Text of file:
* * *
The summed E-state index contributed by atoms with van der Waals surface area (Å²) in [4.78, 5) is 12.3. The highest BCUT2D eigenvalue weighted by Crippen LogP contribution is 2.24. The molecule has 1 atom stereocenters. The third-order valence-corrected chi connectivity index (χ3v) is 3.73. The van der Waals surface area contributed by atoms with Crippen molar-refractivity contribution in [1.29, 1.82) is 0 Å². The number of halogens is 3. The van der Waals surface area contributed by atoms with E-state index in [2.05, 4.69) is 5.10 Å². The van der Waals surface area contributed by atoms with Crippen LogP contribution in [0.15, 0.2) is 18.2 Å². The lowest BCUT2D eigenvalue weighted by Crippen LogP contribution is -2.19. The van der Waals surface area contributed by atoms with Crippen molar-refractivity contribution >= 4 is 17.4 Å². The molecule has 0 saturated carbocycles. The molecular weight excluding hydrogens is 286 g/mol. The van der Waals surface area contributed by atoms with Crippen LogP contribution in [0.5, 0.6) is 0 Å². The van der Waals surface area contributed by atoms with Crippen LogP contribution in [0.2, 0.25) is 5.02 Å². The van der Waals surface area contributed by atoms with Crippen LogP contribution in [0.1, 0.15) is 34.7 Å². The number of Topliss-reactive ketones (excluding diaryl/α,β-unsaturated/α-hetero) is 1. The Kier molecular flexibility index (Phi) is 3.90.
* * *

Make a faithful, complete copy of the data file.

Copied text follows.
The summed E-state index contributed by atoms with van der Waals surface area (Å²) in [4.78, 5) is 12.3. The highest BCUT2D eigenvalue weighted by Crippen LogP contribution is 2.24. The molecule has 1 atom stereocenters. The third-order valence-corrected chi connectivity index (χ3v) is 3.73. The van der Waals surface area contributed by atoms with Crippen molar-refractivity contribution in [1.29, 1.82) is 0 Å². The number of halogens is 3. The van der Waals surface area contributed by atoms with E-state index in [2.05, 4.69) is 5.10 Å². The van der Waals surface area contributed by atoms with Crippen LogP contribution in [0.15, 0.2) is 18.2 Å². The lowest BCUT2D eigenvalue weighted by Crippen LogP contribution is -2.19. The van der Waals surface area contributed by atoms with Crippen molar-refractivity contribution >= 4 is 17.4 Å². The molecule has 0 saturated carbocycles. The molecular weight excluding hydrogens is 286 g/mol. The van der Waals surface area contributed by atoms with Crippen LogP contribution in [0.5, 0.6) is 0 Å². The van der Waals surface area contributed by atoms with Crippen LogP contribution in [0.2, 0.25) is 5.02 Å². The van der Waals surface area contributed by atoms with Crippen LogP contribution in [0.1, 0.15) is 34.7 Å². The number of Topliss-reactive ketones (excluding diaryl/α,β-unsaturated/α-hetero) is 1. The Kier molecular flexibility index (Phi) is 3.90.